Mardi Gras meets The Dead
Grateful Dead drummer Bill Kreutzmann debuts new band at Big Room
Rather than make its debut in San Francisco, the hometown of The Grateful Dead, Bill Kreutzmann’s new band, 7 Walkers, took its first flight at the Sierra Nevada Big Room last week (April 6). The new crew’s first performance, featuring the drummer who set the beat for every one of the Grateful Dead’s storied concerts over 30 years and the guitar and vocals of wild and woolly Louisiana native Papa Mali, came off without a hitch.
For 2 1/2 hours, New Orleans funk jams met hard-driving Dead jams, with plenty of reverence to both camps. The versatile George Porter Jr., of legendary New Orleans funk band The Meters, plucked the bass, and Austin, Texas, multi-instrumentalist Matt Hubbard, who’s shared many a stage with Willie Nelson, filled out the foursome.
After a raucous 20-minute funk jam that allowed it to establish its footing, the band suddenly snapped into a crowd-pleasing version of The Dead’s “Bertha,” and the game was on. The extended set included lots of Dead classics, along with a fistful of new songs by Grateful Dead lyricist Robert Hunter, who over the years penned such tunes as “Ripple” and “Uncle John’s Band.”
The smiling, ready-to-dance, ale-imbibing tribe of Chico-area bohemian-music fans made 7 Walkers feel welcome from the word go, hootin’ and hollerin’ and otherwise encouraging the musical merriment in front of them.
The band had actually worked the room for four hours the night before behind closed doors, bringing Porter up to speed and getting themselves performance-ready. (In a poetic coincidence, Big Room GM Bob Littell learned that he and Kreutzmann both graduated in 1965 from Palo Alto High School, where Kreutzmann and The Warlocks, predecessors to The Grateful Dead, were cutting their musical teeth around the area.)
In the end, 7 Walkers was not about dishing out the noodling, perception-altering jams that The Dead were often known for. Kreutzmann’s crisp and bright rhythm attack, however, was at times reminiscent of the style he exuded on The Dead’s 1968 psychedelic relic, “Anthem of the Sun,” and at other times rekindled the deliberate tribal beats he laid down while he was The Dead’s sole drummer in the early ’70s.
Songs selected from The Grateful Dead catalog, each more than 35 years old, included “I Know You Rider,” “Mr. Charlie,” “Turn on Your Lovelight,” “Sugaree,” “Not Fade Away” and “Goin’ Down the Road (Feelin’ Bad).” The group also performed an unusual version of “Death Don’t Have No Mercy” that had Dr. John-like flair and featured some sleepy Hubbard trombone licks over a second-line Mardi Gras-type street parade arrangement. New Hunter songs aplenty included “7 Walkers,” which had a big, fat jam in the middle, as well as the Bourbon Street-evoking “New Orleans Crawl,” and “Sue From Bogalusa” (Bogalusa is a small Louisiana town on the Mississippi border).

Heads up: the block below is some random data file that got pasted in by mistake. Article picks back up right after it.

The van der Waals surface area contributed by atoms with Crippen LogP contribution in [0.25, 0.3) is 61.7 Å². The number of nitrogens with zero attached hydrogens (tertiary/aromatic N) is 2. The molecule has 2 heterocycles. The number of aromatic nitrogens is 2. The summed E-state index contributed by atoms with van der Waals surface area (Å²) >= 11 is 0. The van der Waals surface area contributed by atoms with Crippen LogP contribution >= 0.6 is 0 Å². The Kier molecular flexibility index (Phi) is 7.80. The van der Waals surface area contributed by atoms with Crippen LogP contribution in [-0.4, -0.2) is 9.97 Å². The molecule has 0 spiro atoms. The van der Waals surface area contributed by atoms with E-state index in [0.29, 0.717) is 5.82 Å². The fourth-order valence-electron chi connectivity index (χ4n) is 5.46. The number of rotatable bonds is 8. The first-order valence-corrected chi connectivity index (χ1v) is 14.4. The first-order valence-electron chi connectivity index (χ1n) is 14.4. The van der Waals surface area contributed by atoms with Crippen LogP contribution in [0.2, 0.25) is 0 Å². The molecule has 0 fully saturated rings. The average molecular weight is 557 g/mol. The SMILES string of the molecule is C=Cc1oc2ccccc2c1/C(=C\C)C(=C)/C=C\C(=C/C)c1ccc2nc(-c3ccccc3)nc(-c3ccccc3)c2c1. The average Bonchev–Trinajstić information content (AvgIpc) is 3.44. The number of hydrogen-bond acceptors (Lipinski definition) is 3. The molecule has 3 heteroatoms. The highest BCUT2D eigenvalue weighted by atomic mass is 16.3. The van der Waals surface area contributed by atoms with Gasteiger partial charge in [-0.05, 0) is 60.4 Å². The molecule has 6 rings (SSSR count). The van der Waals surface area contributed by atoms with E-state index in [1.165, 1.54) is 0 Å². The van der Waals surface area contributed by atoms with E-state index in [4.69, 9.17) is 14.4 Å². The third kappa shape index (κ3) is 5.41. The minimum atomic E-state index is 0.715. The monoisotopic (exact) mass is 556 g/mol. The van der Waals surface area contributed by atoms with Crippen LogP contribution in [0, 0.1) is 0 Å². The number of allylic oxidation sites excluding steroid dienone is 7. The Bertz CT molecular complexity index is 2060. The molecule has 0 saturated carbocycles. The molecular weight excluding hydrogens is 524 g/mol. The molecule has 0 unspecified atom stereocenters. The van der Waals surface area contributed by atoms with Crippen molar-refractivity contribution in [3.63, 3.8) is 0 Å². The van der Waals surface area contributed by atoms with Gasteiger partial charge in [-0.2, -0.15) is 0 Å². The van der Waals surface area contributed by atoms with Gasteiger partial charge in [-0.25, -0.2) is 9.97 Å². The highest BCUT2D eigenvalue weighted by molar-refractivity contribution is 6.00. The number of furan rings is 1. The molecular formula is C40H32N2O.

Papa Mali, who was thoroughly comfortable and fluent with each Dead song, fronted the band with a dynamic presence in voice and guitar phrasings that played proper homage while still offering plenty of his own swampy components.
Interestingly enough, with all of the experience that Kreutzmann, Papa Mali and Porter brought to the table, it was Hubbard who was the unexpected gem, wielding a wide range of energetic passages on the piano, organ, harmonica and horns, as well as onstage persona.
The repertoire and style of 7 Walkers started to take hold two years ago, when Kreutzmann first met up with Papa Mali at the Oregon Country Fair. Soon after, they performed together in Hawaii and then played a few more gigs together last fall in Colorado, Texas, and at the Las Tortugas Festival near Yosemite National Park. The band recently recorded an album in an Austin, Texas, studio, and the release of the self-titled debut is expected soon.